The ICSOE is a statutory, deliberative body which meets every year to assess the work of the ECA office for North Africa in the current year and contributes to its strategic directions for the year ahead. This edition saw last year’s President of the Bureau Kamel Meraghni, Director at the Ministry of Finance of Algeria hand over the chairmanship to Lihniash Saad Mohamed Abdullah, Undersecretary of the Ministry of economy and trade of Libya.

Experts and officials at the expert group meeting agreed on several recommendations for North Africa to achieve its potential for the creation of regional value chains in the pharmaceutical and digital finance sectors.

Key recommendations included the need to boost local production so as to respond to countries’ urgent needs for medicines to fight the pandemic and reduce the pressure on health systems. Participants agreed that North Africa can increase its own production of medicines by going beyond national borders and by developing value chains that would enable them to make the most of individual countries’ strong points while seizing opportunities for cross-border complementarities.

Participants agreed that it would be in North Africa’s interest to review activities of multinationals within their national pharmaceutical sectors, and adopt strategies and policies to ensure that these corporations act in line with national and regional health security needs. The ongoing pandemic has heightened importance of such approach.  

While North Africa’s digital finance sector developed rapidly in the wake of the pandemic, participants agreed on the need for its countries to step up efforts to foster an innovation ecosystem in this field and support start-ups through increased public investments in training. Another suggestion that arose from the exchange was to consider setting up a decentralized regional e-wallet to help fund start-ups in North Africa and further stimulate the region’s innovation ecosystems.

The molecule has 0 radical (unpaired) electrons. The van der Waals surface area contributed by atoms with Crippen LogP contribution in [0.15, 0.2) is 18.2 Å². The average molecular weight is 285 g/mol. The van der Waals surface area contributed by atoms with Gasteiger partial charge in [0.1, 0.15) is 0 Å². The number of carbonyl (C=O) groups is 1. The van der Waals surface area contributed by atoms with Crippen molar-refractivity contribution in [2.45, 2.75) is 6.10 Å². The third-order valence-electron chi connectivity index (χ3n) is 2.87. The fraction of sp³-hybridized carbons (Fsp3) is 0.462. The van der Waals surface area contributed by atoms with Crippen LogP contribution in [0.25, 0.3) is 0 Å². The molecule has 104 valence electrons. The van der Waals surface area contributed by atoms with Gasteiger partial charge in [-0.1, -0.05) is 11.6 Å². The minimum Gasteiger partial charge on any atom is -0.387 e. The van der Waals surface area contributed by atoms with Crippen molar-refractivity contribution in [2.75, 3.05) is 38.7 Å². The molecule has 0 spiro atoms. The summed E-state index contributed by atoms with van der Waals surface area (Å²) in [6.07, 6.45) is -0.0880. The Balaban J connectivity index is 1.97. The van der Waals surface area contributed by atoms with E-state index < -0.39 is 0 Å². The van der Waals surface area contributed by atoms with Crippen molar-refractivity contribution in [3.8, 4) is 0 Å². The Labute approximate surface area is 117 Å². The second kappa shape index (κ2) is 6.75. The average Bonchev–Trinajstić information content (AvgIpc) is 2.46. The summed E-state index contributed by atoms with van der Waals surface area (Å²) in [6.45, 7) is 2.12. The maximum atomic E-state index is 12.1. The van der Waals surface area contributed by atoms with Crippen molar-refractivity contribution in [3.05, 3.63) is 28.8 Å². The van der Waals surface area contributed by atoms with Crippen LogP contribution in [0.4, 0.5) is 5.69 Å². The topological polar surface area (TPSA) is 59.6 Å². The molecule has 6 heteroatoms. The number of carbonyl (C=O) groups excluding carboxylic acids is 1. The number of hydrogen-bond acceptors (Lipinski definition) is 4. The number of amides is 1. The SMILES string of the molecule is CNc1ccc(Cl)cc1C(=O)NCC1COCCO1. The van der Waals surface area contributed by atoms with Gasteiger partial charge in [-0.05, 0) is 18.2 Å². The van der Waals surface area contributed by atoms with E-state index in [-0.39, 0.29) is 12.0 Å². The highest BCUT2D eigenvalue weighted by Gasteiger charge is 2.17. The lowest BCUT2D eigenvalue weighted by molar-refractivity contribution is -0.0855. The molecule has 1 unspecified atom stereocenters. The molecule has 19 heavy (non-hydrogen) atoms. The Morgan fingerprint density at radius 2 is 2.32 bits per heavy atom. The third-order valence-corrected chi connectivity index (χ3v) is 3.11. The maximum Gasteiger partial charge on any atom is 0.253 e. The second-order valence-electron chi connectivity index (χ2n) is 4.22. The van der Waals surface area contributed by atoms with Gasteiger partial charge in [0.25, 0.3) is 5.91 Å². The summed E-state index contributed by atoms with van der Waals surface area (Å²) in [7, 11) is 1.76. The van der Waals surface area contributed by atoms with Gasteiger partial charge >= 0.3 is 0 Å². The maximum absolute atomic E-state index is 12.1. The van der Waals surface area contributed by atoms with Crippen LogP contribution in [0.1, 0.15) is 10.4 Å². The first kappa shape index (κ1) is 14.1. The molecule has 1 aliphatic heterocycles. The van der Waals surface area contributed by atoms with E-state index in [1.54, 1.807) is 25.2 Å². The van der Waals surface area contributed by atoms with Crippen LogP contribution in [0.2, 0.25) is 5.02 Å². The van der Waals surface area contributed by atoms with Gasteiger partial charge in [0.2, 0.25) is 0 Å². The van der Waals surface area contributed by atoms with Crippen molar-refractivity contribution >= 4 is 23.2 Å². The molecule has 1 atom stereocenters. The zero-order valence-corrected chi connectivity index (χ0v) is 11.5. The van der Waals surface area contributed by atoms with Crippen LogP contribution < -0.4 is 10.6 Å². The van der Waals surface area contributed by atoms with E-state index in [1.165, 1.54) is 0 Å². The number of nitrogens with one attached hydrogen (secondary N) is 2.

Experts stressed the importance for North African Central Banks to benefit from a transfer of knowledge and expertise from their European counterparts on digital currencies and noted that the Central Banks of Egypt, Morocco and Tunisia are already doing so.

North Africa remains one of the least integrated regions in Africa and globally, with intraregional trade accounting for less than 5% in 2019, and almost half of it being fuel and energy products. Yet the sub-region has a vast potential for effective regional integration (geographic and maritime continuity, border facilities, common language and culture) and for the development of complementarities with the rest of Africa in areas such as electronic automotive industries and aeronautics, agribusiness and fisheries, and renewable energies.

Building on these findings and needs of the region, the 37th ICSOE meeting in 2022 meeting will focus on greening the economies by incorporating climate change into North Africa’s recovery strategy.

Issued by:
Communications Section
Economic Commission for Africa
PO Box 3001
Addis Ababa
Tel: +251 11 551 5826